Mobility in the Post-COVID-19 Age
STREET LIFE - Nigel Paul Villarete (The Freeman) - April 28, 2020 - 12:00am

Last week, there was a news report hinting on the probable resumption of partial operations of trains and buses in Metro Manila. By partial operability, they mean that the operational capacity will be abbreviated and reduced, which I interpret to mean capacities (a rider cap of only 30% was mentioned), and frequencies could be decreased, and operating hours shortened. If the last two are considered, the total person-trips per day will be far less than 30% of the pre-pandemic daily trips. Even when the ECQ is lifted, without a vaccine, the operations of public transportation would still be expected to be around 30% of normal. That’s the new normal.

How about trips done through private cars? I don’t know how they will gradually ramp this up, but they will – the clamor of car owners would be too persistent. After all, 99% of mobility decision-makers in this country are car users. For all intents and purposes, the entire fleet will be back. Even if we add a driver-only policy, or a single-passenger policy, it won’t make a huge change – the average usage of private cars is 1.2 pax or less; majority are driver-only. So, we are looking at a worse situation where cars go back to normal while public transportation, already underprovided and discriminated before the pandemic, will become more difficult.

But what can we do? What will we do? Last week, we wrote about COVID-19 and Inclusive Mobility, and how administrators automatically stopped public transportation when ECQ was implemented. Public cars were still allowed, for a time, until these were somewhat curtailed because of the induced traffic. The medical reason is understandable, but it disenfranchised the majority, over 80%, who don’t own cars! --letting them walk and making them suffer more than they already did in the first place. While the state is responsible for the people’s well-being, it also has a responsibility for its mobility, for all and not a select exclusive few!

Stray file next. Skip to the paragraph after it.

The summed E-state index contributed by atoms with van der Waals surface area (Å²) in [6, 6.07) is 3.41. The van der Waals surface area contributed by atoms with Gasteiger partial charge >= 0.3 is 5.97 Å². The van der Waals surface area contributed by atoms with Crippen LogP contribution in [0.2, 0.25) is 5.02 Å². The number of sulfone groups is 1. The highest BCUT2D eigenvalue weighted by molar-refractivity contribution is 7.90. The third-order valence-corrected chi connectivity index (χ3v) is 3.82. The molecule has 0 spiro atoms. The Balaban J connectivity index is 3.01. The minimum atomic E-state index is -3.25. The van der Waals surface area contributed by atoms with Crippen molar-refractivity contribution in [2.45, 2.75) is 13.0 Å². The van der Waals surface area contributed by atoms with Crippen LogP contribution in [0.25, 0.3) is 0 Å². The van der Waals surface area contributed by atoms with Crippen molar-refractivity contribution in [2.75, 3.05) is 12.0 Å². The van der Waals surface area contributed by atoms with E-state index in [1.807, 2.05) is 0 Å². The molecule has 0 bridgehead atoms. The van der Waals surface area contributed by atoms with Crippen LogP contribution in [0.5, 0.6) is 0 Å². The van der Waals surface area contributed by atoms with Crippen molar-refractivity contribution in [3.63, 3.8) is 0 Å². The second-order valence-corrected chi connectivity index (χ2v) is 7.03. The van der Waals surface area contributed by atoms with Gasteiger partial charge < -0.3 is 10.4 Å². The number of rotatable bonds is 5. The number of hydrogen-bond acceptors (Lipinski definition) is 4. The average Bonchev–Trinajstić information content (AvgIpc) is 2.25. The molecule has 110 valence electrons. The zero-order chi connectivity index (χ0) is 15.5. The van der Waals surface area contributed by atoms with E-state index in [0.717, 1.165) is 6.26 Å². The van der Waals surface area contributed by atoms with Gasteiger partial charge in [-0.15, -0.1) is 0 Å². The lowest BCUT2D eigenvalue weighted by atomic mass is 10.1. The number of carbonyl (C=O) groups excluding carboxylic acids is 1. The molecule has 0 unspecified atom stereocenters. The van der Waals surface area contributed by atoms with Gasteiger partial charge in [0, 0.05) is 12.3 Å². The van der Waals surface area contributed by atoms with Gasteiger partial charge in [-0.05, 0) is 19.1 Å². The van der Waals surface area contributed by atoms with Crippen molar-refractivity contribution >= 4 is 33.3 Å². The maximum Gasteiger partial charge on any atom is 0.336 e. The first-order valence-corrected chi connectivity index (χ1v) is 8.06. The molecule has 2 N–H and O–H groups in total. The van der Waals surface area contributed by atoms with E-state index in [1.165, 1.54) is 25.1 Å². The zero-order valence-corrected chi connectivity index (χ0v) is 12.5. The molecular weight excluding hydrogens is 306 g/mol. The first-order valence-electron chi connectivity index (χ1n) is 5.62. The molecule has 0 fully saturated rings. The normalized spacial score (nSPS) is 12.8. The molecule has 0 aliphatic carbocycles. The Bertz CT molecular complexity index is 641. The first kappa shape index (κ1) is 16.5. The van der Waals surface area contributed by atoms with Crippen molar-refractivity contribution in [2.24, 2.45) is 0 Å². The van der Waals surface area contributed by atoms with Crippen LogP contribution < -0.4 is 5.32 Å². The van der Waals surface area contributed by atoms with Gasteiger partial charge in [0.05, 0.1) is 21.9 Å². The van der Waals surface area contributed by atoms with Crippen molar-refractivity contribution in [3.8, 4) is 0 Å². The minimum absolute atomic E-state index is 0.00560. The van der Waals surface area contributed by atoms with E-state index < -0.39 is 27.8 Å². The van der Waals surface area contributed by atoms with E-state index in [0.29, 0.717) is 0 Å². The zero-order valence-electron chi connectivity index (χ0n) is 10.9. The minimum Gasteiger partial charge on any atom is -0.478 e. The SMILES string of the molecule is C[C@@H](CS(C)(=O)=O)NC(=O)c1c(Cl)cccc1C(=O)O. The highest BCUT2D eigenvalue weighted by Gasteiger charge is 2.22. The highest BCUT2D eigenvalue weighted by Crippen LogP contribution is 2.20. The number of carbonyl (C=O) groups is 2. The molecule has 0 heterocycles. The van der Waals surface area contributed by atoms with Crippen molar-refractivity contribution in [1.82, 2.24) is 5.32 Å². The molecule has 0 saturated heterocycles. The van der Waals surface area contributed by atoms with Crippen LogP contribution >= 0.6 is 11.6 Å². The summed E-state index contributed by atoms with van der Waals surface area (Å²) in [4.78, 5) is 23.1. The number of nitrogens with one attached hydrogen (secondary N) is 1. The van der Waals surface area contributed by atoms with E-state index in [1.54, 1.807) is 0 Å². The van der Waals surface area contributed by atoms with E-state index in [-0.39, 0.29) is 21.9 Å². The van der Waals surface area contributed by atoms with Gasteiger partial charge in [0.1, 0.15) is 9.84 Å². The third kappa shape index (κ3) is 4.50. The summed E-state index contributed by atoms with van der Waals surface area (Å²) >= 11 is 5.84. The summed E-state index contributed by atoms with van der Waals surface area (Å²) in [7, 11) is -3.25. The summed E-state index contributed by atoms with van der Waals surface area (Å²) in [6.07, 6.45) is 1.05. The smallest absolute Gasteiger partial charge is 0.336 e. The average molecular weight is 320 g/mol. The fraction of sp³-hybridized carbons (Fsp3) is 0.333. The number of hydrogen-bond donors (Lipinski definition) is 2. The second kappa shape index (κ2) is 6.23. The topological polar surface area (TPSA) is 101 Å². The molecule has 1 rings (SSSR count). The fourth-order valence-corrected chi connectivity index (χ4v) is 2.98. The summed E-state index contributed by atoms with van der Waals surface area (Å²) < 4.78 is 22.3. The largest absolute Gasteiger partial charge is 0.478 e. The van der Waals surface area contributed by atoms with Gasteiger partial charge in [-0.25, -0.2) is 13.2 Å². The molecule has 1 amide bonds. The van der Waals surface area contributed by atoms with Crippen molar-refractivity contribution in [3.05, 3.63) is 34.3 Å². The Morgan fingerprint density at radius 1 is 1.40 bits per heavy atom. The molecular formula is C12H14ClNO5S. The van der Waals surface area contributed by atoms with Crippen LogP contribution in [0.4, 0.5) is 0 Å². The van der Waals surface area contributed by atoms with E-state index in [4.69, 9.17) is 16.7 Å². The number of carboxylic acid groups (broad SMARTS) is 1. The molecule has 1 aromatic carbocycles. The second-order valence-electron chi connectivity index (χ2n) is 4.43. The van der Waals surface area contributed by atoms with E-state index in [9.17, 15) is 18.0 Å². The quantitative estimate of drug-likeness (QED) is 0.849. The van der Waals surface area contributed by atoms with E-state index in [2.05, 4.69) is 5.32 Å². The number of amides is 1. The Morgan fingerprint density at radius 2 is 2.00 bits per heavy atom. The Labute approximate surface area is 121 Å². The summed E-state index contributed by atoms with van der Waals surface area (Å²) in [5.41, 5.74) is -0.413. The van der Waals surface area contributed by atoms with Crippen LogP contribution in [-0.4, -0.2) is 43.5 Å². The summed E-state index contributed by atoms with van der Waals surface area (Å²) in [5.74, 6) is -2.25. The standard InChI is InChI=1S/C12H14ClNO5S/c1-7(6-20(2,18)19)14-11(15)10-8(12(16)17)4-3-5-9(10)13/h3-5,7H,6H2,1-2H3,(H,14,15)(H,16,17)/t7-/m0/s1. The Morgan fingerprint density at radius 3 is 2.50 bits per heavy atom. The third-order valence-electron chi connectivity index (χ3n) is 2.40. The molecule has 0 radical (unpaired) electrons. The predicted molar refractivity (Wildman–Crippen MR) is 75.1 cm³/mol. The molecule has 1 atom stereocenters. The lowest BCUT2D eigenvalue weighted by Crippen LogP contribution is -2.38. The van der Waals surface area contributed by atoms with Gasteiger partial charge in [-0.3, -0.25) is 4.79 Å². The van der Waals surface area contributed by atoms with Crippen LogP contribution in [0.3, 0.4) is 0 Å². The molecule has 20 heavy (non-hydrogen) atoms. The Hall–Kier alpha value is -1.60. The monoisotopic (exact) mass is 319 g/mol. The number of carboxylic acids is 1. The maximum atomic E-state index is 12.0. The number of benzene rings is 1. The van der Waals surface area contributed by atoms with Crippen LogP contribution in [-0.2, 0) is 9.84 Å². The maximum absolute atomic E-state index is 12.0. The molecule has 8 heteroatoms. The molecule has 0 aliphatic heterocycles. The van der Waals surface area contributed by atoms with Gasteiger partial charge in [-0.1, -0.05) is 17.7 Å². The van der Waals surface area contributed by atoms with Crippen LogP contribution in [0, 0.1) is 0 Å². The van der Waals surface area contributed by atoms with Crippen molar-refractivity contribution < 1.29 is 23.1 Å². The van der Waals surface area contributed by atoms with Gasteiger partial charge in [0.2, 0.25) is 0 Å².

The dilemma is the same for lockdown scenarios as well as the post-COVID-19 new normal. Until after a vaccine comes, and even after the next pandemic which will surely come, social distancing, and masks, will become the norm. That means that mass transportation as we know it may not be in the same form in the future. But whether in a pandemic or in the future new normal, mass transportation is still indispensable in a stratified society where less than a sixth own cars. The state has to device a way to sustain it, more judiciously by subsidizing it, the same way as it has been grossly subsidizing cars in the entire past (only a few people realize cars are the most subsidized form of mobility).

Maybe the pandemic will pave the way for mobility to be truly inclusive. It’s just right that the world realizes the undemocratic and discriminating way it looks at how people move. We see the world through our own eyes, but sadly, transport laws and policies are made by those who own cars. We hope the coronavirus pandemic will lead us into a better inclusive future.

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